How to Mount USB Drives in Windows XP

by James Dalton
Paul Tearle/Stockbyte/Getty Images

Microsoft Windows XP mounts external USB drives automatically. When the drive is connected to a USB port and powered on, Windows detects the drive and assigns it the next available drive letter. It is possible to manually mount the drive to a folder on another drive, or assign a different drive letter. The contents of the drive appear when the folder or drive letter mount point is clicked. The contents of the drive can be accessed and modified in multiple locations. Use the Windows XP DISKPART command line utility to manually mount USB drives.

Step 1

Connect the USB drive to the computer.

Step 2

Click the "Start" button, "All Programs," "Accessories," then "Command Prompt."

Step 3

Type "diskpart" then press Enter.

Step 4

Type "list volume" then press Enter. Note the volume number of the USB drive in the list. The entry in the "LTR" column is the same as the letter assigned to the drive by Windows.

Step 5

Type "select volume <#>," where "<#>" is the volume number of the USB drive, then press Enter.

Step 6

Type "assign letter=" and then press Enter to mount the drive to a different drive letter. Replace "" with an available drive letter.

Type "assign mount=" and then press Enter to mount the drive to a folder. Replace "" with an existing path on another drive. For example, "assign mount=c:\usbdrive" mounts the drive to the c:\usbdrive folder, so that the USB drive's contents appear when that folder is opened.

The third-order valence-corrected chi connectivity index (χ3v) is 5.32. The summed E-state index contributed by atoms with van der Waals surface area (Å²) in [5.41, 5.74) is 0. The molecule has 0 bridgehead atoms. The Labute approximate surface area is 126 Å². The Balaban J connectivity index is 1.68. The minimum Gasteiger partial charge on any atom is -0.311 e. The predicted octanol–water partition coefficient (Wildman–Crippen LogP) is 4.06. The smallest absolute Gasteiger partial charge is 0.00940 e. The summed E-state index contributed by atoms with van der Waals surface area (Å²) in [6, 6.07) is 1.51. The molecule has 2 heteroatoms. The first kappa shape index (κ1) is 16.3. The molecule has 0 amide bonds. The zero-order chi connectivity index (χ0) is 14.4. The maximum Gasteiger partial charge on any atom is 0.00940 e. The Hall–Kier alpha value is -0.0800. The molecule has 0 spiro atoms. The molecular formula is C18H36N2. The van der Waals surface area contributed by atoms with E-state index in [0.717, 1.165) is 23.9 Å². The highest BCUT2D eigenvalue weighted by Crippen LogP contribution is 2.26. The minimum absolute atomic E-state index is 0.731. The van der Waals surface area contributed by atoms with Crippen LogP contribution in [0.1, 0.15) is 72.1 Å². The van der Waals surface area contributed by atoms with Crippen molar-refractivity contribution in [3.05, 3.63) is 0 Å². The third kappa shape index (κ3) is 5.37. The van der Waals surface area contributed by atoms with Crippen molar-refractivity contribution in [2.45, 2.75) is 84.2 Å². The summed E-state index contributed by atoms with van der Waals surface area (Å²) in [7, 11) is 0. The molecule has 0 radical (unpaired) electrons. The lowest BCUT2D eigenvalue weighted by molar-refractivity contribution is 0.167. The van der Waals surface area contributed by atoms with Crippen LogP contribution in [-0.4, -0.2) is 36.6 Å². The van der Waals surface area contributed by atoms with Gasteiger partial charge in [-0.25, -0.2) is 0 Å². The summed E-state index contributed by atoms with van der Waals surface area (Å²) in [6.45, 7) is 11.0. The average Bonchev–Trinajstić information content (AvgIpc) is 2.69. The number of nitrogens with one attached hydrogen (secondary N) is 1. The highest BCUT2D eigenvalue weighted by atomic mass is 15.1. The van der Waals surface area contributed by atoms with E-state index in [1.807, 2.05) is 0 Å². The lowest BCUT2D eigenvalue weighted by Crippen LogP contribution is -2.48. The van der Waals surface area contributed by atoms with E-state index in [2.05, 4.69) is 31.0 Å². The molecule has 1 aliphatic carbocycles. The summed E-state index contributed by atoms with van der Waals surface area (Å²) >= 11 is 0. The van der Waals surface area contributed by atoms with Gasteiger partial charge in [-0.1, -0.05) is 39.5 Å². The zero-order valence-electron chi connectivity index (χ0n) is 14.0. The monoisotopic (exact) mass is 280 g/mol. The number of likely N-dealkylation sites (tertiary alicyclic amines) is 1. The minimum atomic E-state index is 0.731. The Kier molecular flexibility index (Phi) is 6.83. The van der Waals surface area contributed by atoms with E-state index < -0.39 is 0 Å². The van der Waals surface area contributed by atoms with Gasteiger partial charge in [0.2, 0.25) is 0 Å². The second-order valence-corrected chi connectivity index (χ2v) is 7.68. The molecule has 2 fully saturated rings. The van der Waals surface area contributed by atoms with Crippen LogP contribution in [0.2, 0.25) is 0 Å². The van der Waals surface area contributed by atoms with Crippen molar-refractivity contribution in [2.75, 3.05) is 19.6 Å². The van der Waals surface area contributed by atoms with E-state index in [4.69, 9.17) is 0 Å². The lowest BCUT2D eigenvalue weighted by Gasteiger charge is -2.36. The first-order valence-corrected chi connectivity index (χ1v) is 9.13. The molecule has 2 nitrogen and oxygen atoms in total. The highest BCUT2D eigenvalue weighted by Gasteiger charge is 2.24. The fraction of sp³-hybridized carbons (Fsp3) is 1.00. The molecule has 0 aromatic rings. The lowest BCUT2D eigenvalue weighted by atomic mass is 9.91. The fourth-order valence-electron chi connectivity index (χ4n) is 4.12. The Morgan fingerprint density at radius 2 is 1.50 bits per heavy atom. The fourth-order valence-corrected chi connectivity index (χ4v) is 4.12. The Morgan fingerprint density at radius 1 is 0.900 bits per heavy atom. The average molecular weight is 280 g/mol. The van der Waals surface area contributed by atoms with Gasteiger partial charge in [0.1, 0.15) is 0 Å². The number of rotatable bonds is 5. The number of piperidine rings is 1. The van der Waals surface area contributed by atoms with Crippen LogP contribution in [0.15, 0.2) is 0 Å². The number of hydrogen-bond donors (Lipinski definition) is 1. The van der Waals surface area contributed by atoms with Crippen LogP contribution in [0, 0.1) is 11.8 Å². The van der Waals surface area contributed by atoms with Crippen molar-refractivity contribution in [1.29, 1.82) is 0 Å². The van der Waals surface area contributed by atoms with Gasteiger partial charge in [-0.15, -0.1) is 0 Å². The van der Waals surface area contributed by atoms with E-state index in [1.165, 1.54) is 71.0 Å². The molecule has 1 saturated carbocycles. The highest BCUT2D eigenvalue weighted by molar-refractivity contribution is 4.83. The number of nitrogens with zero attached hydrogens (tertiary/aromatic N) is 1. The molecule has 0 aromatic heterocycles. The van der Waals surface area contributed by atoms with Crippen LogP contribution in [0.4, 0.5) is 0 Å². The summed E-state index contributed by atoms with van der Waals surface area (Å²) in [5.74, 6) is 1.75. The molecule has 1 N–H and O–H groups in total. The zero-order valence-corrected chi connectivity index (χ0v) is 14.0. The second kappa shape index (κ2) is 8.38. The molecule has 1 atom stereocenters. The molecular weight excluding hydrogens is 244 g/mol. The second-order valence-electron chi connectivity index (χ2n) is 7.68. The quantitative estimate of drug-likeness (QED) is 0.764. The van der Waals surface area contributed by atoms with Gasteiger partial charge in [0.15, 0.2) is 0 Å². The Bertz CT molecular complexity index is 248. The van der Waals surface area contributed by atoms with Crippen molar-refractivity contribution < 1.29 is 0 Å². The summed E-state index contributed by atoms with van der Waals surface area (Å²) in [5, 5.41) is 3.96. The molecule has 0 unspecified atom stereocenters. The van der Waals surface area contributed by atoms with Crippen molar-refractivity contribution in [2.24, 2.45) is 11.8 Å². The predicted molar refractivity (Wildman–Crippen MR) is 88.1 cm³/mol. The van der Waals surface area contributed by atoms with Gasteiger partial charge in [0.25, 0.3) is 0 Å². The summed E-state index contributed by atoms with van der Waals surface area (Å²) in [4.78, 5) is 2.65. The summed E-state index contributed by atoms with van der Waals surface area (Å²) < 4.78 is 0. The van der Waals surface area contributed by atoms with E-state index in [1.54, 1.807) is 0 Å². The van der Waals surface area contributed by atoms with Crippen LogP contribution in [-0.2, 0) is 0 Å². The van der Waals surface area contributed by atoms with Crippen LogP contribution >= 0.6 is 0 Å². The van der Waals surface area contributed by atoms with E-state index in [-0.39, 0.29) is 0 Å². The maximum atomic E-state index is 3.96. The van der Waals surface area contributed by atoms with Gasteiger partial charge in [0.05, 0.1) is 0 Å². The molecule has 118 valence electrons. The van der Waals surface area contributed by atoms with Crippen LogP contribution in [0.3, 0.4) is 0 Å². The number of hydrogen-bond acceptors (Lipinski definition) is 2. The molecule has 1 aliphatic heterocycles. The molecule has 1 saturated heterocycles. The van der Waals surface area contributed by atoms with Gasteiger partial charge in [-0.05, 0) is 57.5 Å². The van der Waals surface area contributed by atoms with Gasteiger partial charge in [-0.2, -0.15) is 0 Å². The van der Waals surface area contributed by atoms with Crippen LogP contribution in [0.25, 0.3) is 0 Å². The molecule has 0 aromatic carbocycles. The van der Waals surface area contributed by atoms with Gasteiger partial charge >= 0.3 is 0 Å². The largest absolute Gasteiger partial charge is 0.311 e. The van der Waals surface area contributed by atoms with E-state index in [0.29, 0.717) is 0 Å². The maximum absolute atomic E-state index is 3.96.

• Exercise extreme caution with this procedure. Using DISKPART incorrectly can cause permanent data loss or make the system unbootable. Ensure that all important data is backed up before proceeding.


  • Un-mount the drive using the "remove mount=<folder>" or "remove letter=<letter>" command, where <folder> or <letter> is the previously specified mount point. USB flash drives cannot be accessed or mounted using DISKPART. Enclose the folder path in quotation marks if it contains a space. The mount point folder must exist before the command is executed, or an error will appear.


Photo Credits

  • Paul Tearle/Stockbyte/Getty Images

About the Author

Based on the east coast of Canada, James Dalton has been writing business and computer-related articles since 1995. He has achieved several information technology certifications, including being a Microsoft Certified Systems Engineer, along with numerous certificates in business domains. Dalton holds a Bachelor of Commerce in management information systems from McGill University.

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